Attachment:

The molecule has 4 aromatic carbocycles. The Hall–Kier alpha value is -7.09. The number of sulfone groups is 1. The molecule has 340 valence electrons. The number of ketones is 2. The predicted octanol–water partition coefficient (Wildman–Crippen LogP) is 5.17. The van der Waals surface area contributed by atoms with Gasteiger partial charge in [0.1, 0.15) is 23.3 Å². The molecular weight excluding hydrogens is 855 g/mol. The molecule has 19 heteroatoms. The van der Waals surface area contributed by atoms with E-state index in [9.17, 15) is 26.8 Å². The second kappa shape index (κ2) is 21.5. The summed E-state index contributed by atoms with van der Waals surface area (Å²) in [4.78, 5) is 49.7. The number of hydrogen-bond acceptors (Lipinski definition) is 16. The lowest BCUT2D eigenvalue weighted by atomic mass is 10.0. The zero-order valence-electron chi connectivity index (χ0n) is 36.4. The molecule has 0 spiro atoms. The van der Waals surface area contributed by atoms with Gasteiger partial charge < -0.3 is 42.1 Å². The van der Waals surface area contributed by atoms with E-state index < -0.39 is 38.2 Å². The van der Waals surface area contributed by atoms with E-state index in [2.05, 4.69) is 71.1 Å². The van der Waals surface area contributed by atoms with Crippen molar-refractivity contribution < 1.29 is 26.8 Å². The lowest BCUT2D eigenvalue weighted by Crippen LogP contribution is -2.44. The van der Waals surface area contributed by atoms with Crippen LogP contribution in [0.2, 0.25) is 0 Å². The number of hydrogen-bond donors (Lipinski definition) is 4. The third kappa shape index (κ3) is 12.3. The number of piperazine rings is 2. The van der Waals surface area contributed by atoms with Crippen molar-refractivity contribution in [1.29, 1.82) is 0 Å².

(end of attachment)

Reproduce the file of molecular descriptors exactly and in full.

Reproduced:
The molecule has 4 aromatic carbocycles. The Hall–Kier alpha value is -7.09. The number of sulfone groups is 1. The molecule has 340 valence electrons. The number of ketones is 2. The predicted octanol–water partition coefficient (Wildman–Crippen LogP) is 5.17. The van der Waals surface area contributed by atoms with Gasteiger partial charge in [0.1, 0.15) is 23.3 Å². The molecular weight excluding hydrogens is 855 g/mol. The molecule has 19 heteroatoms. The van der Waals surface area contributed by atoms with E-state index in [9.17, 15) is 26.8 Å². The second kappa shape index (κ2) is 21.5. The summed E-state index contributed by atoms with van der Waals surface area (Å²) in [4.78, 5) is 49.7. The number of hydrogen-bond acceptors (Lipinski definition) is 16. The lowest BCUT2D eigenvalue weighted by atomic mass is 10.0. The zero-order valence-electron chi connectivity index (χ0n) is 36.4. The molecule has 0 spiro atoms. The van der Waals surface area contributed by atoms with Gasteiger partial charge < -0.3 is 42.1 Å². The van der Waals surface area contributed by atoms with E-state index < -0.39 is 38.2 Å². The van der Waals surface area contributed by atoms with E-state index in [2.05, 4.69) is 71.1 Å². The van der Waals surface area contributed by atoms with Crippen molar-refractivity contribution < 1.29 is 26.8 Å². The lowest BCUT2D eigenvalue weighted by Crippen LogP contribution is -2.44. The van der Waals surface area contributed by atoms with Crippen LogP contribution in [0.2, 0.25) is 0 Å². The number of hydrogen-bond donors (Lipinski definition) is 4. The third kappa shape index (κ3) is 12.3. The number of piperazine rings is 2. The van der Waals surface area contributed by atoms with Crippen molar-refractivity contribution in [1.29, 1.82) is 0 Å².